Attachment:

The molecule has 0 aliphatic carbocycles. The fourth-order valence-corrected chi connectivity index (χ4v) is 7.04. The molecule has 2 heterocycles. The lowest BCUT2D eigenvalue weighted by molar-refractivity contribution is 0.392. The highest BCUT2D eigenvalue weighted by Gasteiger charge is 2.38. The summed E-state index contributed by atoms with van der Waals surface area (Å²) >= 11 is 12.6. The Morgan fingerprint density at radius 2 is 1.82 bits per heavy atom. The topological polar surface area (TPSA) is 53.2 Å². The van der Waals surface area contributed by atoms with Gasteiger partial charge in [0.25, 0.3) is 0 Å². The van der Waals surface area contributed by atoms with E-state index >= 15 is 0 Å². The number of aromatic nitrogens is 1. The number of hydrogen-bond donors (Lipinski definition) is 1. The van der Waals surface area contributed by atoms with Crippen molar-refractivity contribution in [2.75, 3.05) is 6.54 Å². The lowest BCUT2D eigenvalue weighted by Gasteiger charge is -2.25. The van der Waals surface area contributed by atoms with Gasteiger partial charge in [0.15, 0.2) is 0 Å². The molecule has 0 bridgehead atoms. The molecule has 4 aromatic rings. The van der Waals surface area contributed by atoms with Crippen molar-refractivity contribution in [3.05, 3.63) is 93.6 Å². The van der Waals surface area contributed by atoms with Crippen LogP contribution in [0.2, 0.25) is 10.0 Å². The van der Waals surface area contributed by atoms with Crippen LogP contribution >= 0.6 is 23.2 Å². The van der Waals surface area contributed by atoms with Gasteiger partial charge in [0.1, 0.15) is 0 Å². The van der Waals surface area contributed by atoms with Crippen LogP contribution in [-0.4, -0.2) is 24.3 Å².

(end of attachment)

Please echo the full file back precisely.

The molecule has 0 aliphatic carbocycles. The fourth-order valence-corrected chi connectivity index (χ4v) is 7.04. The molecule has 2 heterocycles. The lowest BCUT2D eigenvalue weighted by molar-refractivity contribution is 0.392. The highest BCUT2D eigenvalue weighted by Gasteiger charge is 2.38. The summed E-state index contributed by atoms with van der Waals surface area (Å²) >= 11 is 12.6. The Morgan fingerprint density at radius 2 is 1.82 bits per heavy atom. The topological polar surface area (TPSA) is 53.2 Å². The van der Waals surface area contributed by atoms with Gasteiger partial charge in [0.25, 0.3) is 0 Å². The van der Waals surface area contributed by atoms with E-state index >= 15 is 0 Å². The number of aromatic nitrogens is 1. The number of hydrogen-bond donors (Lipinski definition) is 1. The van der Waals surface area contributed by atoms with Crippen molar-refractivity contribution in [2.75, 3.05) is 6.54 Å². The lowest BCUT2D eigenvalue weighted by Gasteiger charge is -2.25. The van der Waals surface area contributed by atoms with Gasteiger partial charge in [0.15, 0.2) is 0 Å². The molecule has 0 bridgehead atoms. The molecule has 4 aromatic rings. The van der Waals surface area contributed by atoms with Crippen molar-refractivity contribution in [3.05, 3.63) is 93.6 Å². The van der Waals surface area contributed by atoms with Crippen LogP contribution in [0.2, 0.25) is 10.0 Å². The van der Waals surface area contributed by atoms with Crippen LogP contribution >= 0.6 is 23.2 Å². The van der Waals surface area contributed by atoms with Gasteiger partial charge in [0.1, 0.15) is 0 Å². The van der Waals surface area contributed by atoms with Crippen LogP contribution in [-0.4, -0.2) is 24.3 Å².